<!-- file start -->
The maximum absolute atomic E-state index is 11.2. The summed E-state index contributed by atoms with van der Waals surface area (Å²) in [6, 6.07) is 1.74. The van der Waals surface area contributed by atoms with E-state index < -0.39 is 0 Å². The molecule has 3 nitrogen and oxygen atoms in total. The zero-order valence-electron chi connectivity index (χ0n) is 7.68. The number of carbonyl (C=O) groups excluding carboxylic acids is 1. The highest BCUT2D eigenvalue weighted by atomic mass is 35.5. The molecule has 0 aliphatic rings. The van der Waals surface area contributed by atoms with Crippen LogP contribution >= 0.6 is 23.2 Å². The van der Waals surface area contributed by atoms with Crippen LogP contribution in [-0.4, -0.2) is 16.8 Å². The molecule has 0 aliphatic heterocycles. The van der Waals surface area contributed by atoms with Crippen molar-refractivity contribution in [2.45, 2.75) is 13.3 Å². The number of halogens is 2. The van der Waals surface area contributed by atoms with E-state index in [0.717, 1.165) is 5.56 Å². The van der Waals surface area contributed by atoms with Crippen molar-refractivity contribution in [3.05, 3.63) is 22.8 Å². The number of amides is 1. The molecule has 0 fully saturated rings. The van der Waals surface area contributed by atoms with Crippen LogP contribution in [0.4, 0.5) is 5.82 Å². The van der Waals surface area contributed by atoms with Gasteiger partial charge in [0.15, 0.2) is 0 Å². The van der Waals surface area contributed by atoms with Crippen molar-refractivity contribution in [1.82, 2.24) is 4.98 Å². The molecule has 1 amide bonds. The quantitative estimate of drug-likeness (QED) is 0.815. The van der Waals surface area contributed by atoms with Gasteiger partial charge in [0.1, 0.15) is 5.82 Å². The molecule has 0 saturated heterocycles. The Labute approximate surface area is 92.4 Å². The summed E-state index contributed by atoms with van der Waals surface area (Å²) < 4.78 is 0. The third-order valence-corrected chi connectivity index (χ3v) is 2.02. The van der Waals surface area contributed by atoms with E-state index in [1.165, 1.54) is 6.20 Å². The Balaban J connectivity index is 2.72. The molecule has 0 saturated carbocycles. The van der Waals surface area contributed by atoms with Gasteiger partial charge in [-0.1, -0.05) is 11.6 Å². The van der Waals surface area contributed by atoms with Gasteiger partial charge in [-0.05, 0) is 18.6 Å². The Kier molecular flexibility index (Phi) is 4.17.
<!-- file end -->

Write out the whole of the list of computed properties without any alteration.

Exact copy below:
The maximum absolute atomic E-state index is 11.2. The summed E-state index contributed by atoms with van der Waals surface area (Å²) in [6, 6.07) is 1.74. The van der Waals surface area contributed by atoms with E-state index < -0.39 is 0 Å². The molecule has 3 nitrogen and oxygen atoms in total. The zero-order valence-electron chi connectivity index (χ0n) is 7.68. The number of carbonyl (C=O) groups excluding carboxylic acids is 1. The highest BCUT2D eigenvalue weighted by atomic mass is 35.5. The molecule has 0 aliphatic rings. The van der Waals surface area contributed by atoms with Crippen LogP contribution >= 0.6 is 23.2 Å². The van der Waals surface area contributed by atoms with Crippen LogP contribution in [-0.4, -0.2) is 16.8 Å². The molecule has 0 aliphatic heterocycles. The van der Waals surface area contributed by atoms with Crippen molar-refractivity contribution in [2.45, 2.75) is 13.3 Å². The number of halogens is 2. The van der Waals surface area contributed by atoms with E-state index in [0.717, 1.165) is 5.56 Å². The van der Waals surface area contributed by atoms with Crippen molar-refractivity contribution in [3.05, 3.63) is 22.8 Å². The number of amides is 1. The molecule has 0 fully saturated rings. The van der Waals surface area contributed by atoms with Crippen LogP contribution in [0.4, 0.5) is 5.82 Å². The van der Waals surface area contributed by atoms with Gasteiger partial charge in [0.15, 0.2) is 0 Å². The van der Waals surface area contributed by atoms with Crippen molar-refractivity contribution in [1.82, 2.24) is 4.98 Å². The molecule has 1 amide bonds. The quantitative estimate of drug-likeness (QED) is 0.815. The van der Waals surface area contributed by atoms with Gasteiger partial charge in [0.1, 0.15) is 5.82 Å². The molecule has 0 saturated heterocycles. The Labute approximate surface area is 92.4 Å². The summed E-state index contributed by atoms with van der Waals surface area (Å²) < 4.78 is 0. The third-order valence-corrected chi connectivity index (χ3v) is 2.02. The van der Waals surface area contributed by atoms with E-state index in [1.165, 1.54) is 6.20 Å². The Balaban J connectivity index is 2.72. The molecule has 0 saturated carbocycles. The van der Waals surface area contributed by atoms with Gasteiger partial charge in [-0.1, -0.05) is 11.6 Å². The van der Waals surface area contributed by atoms with Gasteiger partial charge in [-0.05, 0) is 18.6 Å². The Kier molecular flexibility index (Phi) is 4.17.